Why I am an early childhood educator … so that I may give wings to children and help them soar to great heights!

The human mind is a fascinating subject of study, with its diverse nuances, complexity and mystery. I have always been intrigued by the human mind and what it reveals about a person; how it functions under different circumstances; how it develops from childhood to adulthood moulding itself to be in tune with the different experiences it encounters in the process of growth.

It is this fascination with the human mind that made me opt for the study of psychology at university; and prompted me to take it to the next level when I chose the career of a school counselor after passing out. I began my foray into the minds of school children working with one of Mumbai’s most reputed group of schools, where I came face to face with the fascinating mind processes of students right from preschool level to middle school level, when the children were adolescents. My job was to assist the special educators at my school; additionally I monitored the Individual Educational Plans (IEP) of individual children, structuring their learning as per their specific needs, motivating them to go forward in their learning and developmental graph at their own pace.

It was a heady feeling, helping children to develop the basic knowledge and skills that they will use for the rest of their lives; and that will contribute to their success. The knowledge that I had the ability to contribute to the growth and development of children was rewarding; as also the fact that I enjoyed these interactions with children; being their guide as well as their friend.

In my experience as a school counselor, I noticed that all schools followed the same curriculum; however, the policies adopted were different as they were based on the socio-economic status and cultures the students came from. This was so because the problems faced by the individual students depended on the culture and social background they come from; thus making it imperative to adopt different policies to deal with them.

I am positive that I am in the right profession; and my contribution to the field is more than satisfactory; more so because friends and family tell me I am empathetic, caring and dynamic, particularly suited to working with the early years. I consider myself a natural when it comes to connecting with children; with love of learning and years of work experience on my side. Sigmund Freud said “Dreams are often most profound when they seem the most crazy”; and it is this crazy dream to enable young minds develop and achieve inspite of various odds has driven me into this field; making me a reflective and enthusiastic practitioner, committed to the betterment of children.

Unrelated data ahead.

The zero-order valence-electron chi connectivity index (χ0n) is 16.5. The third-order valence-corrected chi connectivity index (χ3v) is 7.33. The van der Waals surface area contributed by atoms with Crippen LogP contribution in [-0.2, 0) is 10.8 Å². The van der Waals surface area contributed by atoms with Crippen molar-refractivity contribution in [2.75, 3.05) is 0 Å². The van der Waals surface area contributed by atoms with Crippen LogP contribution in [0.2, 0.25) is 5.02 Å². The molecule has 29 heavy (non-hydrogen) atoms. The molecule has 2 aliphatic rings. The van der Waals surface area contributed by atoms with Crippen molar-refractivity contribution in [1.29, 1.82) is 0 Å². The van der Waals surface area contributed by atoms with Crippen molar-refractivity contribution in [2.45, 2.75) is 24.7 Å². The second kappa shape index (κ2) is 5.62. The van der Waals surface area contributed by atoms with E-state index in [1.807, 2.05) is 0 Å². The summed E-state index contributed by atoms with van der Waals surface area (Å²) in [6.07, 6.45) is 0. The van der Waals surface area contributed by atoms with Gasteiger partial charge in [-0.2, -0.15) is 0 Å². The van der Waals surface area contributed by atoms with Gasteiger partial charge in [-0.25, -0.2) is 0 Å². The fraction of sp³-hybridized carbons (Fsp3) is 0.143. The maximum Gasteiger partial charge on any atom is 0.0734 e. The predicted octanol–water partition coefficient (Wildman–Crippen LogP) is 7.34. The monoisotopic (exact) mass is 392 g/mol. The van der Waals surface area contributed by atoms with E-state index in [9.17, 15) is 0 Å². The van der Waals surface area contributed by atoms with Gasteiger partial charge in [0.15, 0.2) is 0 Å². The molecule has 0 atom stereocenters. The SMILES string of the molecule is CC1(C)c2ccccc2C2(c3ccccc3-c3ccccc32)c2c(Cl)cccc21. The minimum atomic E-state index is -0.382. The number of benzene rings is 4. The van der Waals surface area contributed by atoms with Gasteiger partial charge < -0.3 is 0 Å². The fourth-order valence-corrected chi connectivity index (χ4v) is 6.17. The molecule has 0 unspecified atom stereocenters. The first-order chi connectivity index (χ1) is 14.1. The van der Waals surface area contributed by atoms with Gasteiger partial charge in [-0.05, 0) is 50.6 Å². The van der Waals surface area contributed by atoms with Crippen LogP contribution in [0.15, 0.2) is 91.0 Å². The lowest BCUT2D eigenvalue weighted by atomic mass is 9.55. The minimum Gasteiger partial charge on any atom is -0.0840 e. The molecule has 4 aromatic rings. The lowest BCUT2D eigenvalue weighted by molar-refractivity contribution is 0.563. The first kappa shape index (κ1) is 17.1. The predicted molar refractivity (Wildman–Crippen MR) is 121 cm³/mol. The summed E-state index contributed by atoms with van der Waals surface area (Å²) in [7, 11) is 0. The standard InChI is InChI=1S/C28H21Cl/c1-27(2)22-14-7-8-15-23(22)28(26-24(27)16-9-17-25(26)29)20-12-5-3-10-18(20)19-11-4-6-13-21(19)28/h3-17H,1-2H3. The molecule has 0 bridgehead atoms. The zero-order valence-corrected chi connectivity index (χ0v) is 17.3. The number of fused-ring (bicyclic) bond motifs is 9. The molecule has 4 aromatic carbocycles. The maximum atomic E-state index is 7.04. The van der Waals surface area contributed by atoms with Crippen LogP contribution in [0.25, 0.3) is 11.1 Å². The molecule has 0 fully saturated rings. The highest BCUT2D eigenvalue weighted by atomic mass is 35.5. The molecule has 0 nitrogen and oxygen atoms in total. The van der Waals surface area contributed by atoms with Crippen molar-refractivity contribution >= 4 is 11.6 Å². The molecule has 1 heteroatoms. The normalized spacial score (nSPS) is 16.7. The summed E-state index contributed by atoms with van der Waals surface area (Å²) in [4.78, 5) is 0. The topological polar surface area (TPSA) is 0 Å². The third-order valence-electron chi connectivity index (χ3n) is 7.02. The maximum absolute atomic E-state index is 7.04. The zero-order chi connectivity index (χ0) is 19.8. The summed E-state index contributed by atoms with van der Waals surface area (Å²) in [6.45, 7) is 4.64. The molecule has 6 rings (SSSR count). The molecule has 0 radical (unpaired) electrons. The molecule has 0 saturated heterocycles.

I have, however, certain concerns about the field that haunt me with their propensity to hinder the progress of children; they being:

  • The commercialization of education in recent times
  • Lack of appropriately trained staff in most schools
  • It being a completely unregulated area in India
  • The problem of teacher attrition

I feel that these issues need to be dealt with, and with immediate effect, so as to make the journey of children in life better suited to their needs and leading to success.

The toddler in the picture is me pointing at something. This action of pointing had the purpose of initiating joint attention; mine and the person whose attention I was drawing by pointing to something. This action aided in communication and elevated my social skills. Additionally, this activity led to the labelling of the object by the adult; thus helping me to learn new words related to the object and its description.

As a child growing up in the city, I would be sent off to play outside with strict instructions to be home before sunset. We played traditional Indian games that involved not only physical activities but also aided in the development of cognitive skills like logical thinking, strategy building etc. Most of our games involved a mixed age group; this was beneficial as we learnt skills from the older children.

The involvement of parents were minimal; thus it developed resilience and valuable skills that are used in the larger social world.

However, certain questions plague me regarding the field of early childhood education and implementing the method of play to promote development of various domains in children; they being:

  • How may we create a balance between free-play and supervised play to get the most out of both activities?
  • How can we derive benefits from indoor play activities, especially in big cities where opportunities for outdoor free-play are limited, keeping in mind the lack of open spaces and playgrounds / parks?
  • How can we assist children who are physically challenged to indulge in outdoor play activities?

With these and more, I aspire to help in creating of a world where children are given similar opportunities to learn valuable lessons of cooperation and sensitivity through their activities which are natural to them ( play).

Swathi Menon


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